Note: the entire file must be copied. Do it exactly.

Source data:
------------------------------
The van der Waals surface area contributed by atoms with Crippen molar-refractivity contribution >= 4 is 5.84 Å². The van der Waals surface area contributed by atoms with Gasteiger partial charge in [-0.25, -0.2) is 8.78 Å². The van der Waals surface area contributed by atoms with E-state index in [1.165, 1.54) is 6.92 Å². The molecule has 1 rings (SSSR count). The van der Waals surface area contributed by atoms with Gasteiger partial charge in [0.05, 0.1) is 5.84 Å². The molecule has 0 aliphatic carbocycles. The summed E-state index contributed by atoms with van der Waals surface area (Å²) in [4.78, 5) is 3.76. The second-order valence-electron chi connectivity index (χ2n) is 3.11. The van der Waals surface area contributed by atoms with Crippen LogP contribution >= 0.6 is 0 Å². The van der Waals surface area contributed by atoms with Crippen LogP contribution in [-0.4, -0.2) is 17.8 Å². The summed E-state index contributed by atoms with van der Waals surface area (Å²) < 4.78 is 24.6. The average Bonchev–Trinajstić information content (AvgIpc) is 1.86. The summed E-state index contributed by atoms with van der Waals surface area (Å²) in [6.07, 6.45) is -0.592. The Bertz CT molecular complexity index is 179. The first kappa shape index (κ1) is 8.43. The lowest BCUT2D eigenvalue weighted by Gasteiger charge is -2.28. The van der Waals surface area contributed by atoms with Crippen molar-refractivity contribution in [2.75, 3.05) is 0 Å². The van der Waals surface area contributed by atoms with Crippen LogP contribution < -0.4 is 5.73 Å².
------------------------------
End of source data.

The van der Waals surface area contributed by atoms with Crippen molar-refractivity contribution >= 4 is 5.84 Å². The van der Waals surface area contributed by atoms with Gasteiger partial charge in [-0.25, -0.2) is 8.78 Å². The van der Waals surface area contributed by atoms with E-state index in [1.165, 1.54) is 6.92 Å². The molecule has 1 rings (SSSR count). The van der Waals surface area contributed by atoms with Gasteiger partial charge in [0.05, 0.1) is 5.84 Å². The molecule has 0 aliphatic carbocycles. The summed E-state index contributed by atoms with van der Waals surface area (Å²) in [4.78, 5) is 3.76. The second-order valence-electron chi connectivity index (χ2n) is 3.11. The van der Waals surface area contributed by atoms with Crippen LogP contribution >= 0.6 is 0 Å². The van der Waals surface area contributed by atoms with Crippen LogP contribution in [-0.4, -0.2) is 17.8 Å². The summed E-state index contributed by atoms with van der Waals surface area (Å²) < 4.78 is 24.6. The average Bonchev–Trinajstić information content (AvgIpc) is 1.86. The summed E-state index contributed by atoms with van der Waals surface area (Å²) in [6.07, 6.45) is -0.592. The Bertz CT molecular complexity index is 179. The first kappa shape index (κ1) is 8.43. The lowest BCUT2D eigenvalue weighted by Gasteiger charge is -2.28. The van der Waals surface area contributed by atoms with Crippen molar-refractivity contribution in [2.75, 3.05) is 0 Å². The van der Waals surface area contributed by atoms with Crippen LogP contribution < -0.4 is 5.73 Å².